Preventing Broken Teeth

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Preventing Broken Teeth

You may take amazing care of your teeth, but sometimes dental emergencies happen. Many times patients get a fracture or have broken teeth without meaning to. This can happen through sports injuries, accidents, or even eating food that is too hard for your teeth. Sometimes, broken teeth happen due to tooth decay or gum disease that has weakened your teeth and gums. There is a difference between broken teeth, a chipped tooth, and one that is fractured. We have treatments to remedy all of these situations and tips to help you avoid broken teeth from occurring in the first place. Protect your teeth from breakage and keep a strong smile with our help!


The Most Common Dental Emergencies

Dental emergencies happen every day all across the United States. The majority of broken teeth and other dental emergencies happen either from sports injuries or tooth decay. With sports injuries, usually the break, chip, fracture or injury is sudden and is caused by an impact with the face. When it comes to tooth decay, you probably have had a cavity forming for some time that has weakened your tooth. Then, simply eating a hard food can break your tooth or cause injury. Some of the most common dental emergencies include toothaches, broken teeth, knocked-out permanent teeth, a cut or bitten lip, tongue, or cheek, broken braces and wires or a broken jaw.


With a toothache, tooth decay is generally the cause. Some cavities sit right on the surface of your tooth, whereas others lie inside your tooth and spread decay from within. If you are receiving your dental cleanings and exams frequently, then we are easily able to spot areas of decay in your teeth before the problem becomes severe. This way, we can remove a cavity and provide a filling so that you keep almost all of your natural tooth without a dental emergency in the future. However, dental emergencies will inevitably happen to many patients, and there are ways to remedy those emergencies.


Broken Teeth Can Cause Problems

W hen it comes to dental emergencies, broken teeth are no joke. Most (if not all) patients never want to break a tooth. Broken teeth cause erratic and throbbing pain and can be especially painful to chew on. Even a very small chip or crack can cause sharp, shooting pain. You will also experience pain and sensitivity with hot or cold foods and beverages. The American Association of Endodontists states that when you break or chip a tooth, it can affect the inner pulp of your tooth. This is where the nerves and blood vessels of your tooth reside. When you chew, the parts of your teeth move around, which can damage those nerves and blood vessels, causing you pain.


Broken teeth can also lead to tooth decay, and it can lead there very quickly. If you have a crack in your teeth, then you have created a doorway for plaque to get to the inside of your tooth. If that happens, that soft, pulpy tooth center can decay rapidly in just a matter of weeks or months depending on the person.


How to Fix a Broken Tooth

Your teeth are meant to be permanent, so you never want to lose one if you don’t have to. If you have a broken tooth, we recommend that you take immediate action to save your tooth. Rinse the area with warm water. Put a cold compress over the facial area of the injury. If you are able to, recover any broken tooth fragments. As always, make sure to get immediate dental attention. That means, come into our office if you break your tooth during a normal business hour, and always call us (especially if it’s a weekend and the office is closed). We are sometimes able to fix a broken tooth if the break isn’t bad. However, there are patients who will opt to have a new tooth through a dental implant or through porcelain veneers.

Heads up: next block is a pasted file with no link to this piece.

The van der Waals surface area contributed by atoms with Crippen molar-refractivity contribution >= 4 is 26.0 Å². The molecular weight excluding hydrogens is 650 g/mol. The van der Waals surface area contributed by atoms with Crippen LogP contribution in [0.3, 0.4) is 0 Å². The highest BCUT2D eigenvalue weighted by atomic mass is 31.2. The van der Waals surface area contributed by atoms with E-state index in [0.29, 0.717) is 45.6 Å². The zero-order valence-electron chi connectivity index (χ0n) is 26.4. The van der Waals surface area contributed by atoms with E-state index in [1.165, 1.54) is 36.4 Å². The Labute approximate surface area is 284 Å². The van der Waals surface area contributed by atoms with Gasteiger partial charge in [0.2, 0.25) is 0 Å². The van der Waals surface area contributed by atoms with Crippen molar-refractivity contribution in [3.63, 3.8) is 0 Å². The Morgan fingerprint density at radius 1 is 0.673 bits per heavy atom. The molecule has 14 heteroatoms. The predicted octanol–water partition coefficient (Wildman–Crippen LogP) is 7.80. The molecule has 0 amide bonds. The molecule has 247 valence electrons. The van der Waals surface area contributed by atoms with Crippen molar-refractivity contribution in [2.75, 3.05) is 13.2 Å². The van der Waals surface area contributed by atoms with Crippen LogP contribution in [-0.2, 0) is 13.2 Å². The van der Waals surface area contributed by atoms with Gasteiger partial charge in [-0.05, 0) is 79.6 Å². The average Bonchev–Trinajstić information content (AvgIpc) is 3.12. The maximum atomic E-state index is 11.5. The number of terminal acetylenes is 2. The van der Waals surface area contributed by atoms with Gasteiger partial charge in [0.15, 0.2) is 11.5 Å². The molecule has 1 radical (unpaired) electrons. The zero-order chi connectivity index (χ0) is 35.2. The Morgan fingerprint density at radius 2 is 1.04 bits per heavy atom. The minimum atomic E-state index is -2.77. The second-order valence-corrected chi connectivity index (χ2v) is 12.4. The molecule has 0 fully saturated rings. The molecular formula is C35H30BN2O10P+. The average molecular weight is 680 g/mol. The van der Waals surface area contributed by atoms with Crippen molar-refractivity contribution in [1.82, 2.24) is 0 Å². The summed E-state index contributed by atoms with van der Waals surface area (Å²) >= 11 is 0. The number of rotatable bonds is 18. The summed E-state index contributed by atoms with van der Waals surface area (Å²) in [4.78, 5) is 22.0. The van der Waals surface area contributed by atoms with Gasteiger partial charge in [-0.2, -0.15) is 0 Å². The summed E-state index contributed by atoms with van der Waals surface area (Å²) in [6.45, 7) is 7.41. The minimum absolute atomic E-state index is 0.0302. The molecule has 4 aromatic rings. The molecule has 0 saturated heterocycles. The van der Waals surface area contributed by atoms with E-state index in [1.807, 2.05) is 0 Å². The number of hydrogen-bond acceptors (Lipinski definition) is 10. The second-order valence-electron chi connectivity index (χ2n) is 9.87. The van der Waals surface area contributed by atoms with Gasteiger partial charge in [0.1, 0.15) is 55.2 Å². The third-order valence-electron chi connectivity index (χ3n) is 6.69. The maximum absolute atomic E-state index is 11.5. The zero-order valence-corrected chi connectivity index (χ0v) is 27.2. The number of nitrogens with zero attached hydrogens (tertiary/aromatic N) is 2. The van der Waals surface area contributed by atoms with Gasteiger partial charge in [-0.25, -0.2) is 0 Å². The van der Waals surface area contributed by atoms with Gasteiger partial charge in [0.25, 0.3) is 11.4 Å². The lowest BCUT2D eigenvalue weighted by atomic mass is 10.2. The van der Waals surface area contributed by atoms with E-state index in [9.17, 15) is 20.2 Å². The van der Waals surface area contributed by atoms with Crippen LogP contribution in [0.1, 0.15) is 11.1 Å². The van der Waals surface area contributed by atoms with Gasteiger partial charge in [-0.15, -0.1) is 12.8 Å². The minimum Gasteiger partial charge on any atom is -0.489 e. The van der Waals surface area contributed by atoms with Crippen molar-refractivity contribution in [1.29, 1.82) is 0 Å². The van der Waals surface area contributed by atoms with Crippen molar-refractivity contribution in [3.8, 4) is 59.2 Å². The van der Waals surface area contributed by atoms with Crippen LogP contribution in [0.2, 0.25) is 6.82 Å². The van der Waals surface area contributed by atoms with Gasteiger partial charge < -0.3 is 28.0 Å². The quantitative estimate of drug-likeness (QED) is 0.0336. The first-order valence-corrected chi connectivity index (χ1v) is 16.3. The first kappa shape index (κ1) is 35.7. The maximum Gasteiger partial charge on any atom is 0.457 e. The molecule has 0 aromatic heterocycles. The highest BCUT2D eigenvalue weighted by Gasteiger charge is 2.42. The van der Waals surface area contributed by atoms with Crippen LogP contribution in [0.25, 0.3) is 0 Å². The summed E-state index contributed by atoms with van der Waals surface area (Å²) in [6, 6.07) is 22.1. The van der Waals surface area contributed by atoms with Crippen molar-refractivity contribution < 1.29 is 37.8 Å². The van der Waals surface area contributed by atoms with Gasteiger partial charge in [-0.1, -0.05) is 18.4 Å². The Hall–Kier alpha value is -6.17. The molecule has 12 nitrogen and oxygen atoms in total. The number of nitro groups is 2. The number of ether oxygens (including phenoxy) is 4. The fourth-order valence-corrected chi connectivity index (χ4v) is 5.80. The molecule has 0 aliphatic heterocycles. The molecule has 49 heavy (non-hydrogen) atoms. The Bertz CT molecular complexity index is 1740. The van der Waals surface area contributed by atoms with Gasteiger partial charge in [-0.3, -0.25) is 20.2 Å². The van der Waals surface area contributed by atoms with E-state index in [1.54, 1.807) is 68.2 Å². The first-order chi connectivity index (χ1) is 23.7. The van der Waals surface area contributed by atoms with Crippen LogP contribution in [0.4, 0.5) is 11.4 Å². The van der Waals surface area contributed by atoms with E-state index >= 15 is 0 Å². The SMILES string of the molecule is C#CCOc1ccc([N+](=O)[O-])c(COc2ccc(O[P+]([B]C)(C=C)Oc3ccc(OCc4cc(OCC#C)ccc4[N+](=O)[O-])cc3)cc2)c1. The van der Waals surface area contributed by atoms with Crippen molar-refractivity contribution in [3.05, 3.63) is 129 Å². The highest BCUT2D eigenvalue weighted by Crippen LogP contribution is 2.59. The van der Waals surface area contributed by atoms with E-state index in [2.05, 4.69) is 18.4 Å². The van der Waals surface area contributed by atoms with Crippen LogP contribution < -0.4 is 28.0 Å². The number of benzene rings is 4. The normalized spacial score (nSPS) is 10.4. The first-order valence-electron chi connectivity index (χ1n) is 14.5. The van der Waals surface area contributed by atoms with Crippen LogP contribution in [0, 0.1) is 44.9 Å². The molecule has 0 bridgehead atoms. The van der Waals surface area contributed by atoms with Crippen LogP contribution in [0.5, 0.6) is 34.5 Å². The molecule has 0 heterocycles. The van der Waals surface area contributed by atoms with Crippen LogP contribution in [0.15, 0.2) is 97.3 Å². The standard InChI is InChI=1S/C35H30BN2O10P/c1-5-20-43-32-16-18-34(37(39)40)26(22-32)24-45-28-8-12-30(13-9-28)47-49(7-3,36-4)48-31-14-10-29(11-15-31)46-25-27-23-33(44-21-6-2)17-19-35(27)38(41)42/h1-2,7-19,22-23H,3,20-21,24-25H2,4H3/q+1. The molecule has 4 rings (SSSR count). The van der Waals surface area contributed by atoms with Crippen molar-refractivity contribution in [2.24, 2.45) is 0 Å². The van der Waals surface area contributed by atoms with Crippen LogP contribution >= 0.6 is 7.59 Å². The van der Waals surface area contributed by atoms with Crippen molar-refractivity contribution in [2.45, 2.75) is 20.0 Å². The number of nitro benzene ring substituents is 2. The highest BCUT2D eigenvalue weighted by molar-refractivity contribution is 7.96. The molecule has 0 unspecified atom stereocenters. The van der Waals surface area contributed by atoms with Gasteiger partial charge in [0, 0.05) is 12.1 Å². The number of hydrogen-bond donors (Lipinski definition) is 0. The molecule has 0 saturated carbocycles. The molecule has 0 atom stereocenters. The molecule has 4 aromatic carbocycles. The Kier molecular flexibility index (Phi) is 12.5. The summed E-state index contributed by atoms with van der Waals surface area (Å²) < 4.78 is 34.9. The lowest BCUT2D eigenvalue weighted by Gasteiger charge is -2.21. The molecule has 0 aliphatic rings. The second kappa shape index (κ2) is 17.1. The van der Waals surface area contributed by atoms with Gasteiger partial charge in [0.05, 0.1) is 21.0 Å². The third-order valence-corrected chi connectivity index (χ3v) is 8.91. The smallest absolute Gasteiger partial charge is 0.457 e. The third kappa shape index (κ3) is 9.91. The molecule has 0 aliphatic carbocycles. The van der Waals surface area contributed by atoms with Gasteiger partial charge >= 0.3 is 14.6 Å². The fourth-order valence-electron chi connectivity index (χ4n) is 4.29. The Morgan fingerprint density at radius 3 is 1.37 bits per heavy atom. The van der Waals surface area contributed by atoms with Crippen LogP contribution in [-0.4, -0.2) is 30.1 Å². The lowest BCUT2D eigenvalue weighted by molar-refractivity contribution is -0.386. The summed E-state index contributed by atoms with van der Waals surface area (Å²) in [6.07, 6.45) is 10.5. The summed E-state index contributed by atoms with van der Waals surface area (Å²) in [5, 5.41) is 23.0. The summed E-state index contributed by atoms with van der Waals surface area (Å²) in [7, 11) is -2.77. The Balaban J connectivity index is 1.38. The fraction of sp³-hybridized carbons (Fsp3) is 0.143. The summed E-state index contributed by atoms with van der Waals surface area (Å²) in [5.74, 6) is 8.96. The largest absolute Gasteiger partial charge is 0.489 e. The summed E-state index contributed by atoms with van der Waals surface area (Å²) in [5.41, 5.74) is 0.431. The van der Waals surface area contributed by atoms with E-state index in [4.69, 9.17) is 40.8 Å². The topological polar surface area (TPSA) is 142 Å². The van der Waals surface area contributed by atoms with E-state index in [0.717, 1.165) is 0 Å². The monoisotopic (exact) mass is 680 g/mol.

To receive an implant, you generally have to lose your tooth. We then implant a post in your jawbone, allowing it to heal. Once healed, we attach a new, custom-made tooth on top of the post that is very strong and looks like your natural tooth. For other patients, a chip, crack, or broken tooth will change their smile. They can receive a brand new, beautiful smile with porcelain veneers. These are custom-made shells that go over your natural teeth and provide you with a perfectly white and beautiful smile for many years to come. As a patient, you have several options for fixing your smile.


Keep Your Tooth Enamel Strong

One of the best ways to prevent broken teeth is to keep those teeth healthy and strong. You can do that through good oral hygiene practices that you use every single day. The American Dental Association recommends brushing your teeth at least twice a day and flossing at least once a day. However, you can reduce your risk for tooth decay and broken teeth even more if you brush your teeth after every meal. This removes plaque from your teeth, which is the substance that is responsible for weakening teeth and causing decay. The less plaque you have, the stronger your teeth can be.


What you eat can also make a difference in your tooth health. Eat foods high in calcium to help your teeth stay strong. Avoid acidic foods such as citrus fruits and drinks, and beverages that are carbonated. These erode your tooth enamel over time. Refrain from tobacco and alcohol use, both of which can weaken tooth enamel. As always, come into the office at least biannually for your comprehensive examinations and your dental cleanings. These can keep your teeth clean and alert us to any changes in your tooth health, such as the presence of cavities. To schedule your exam and cleaning, call Mountain Aire Dentistry today at (303) 731-7755!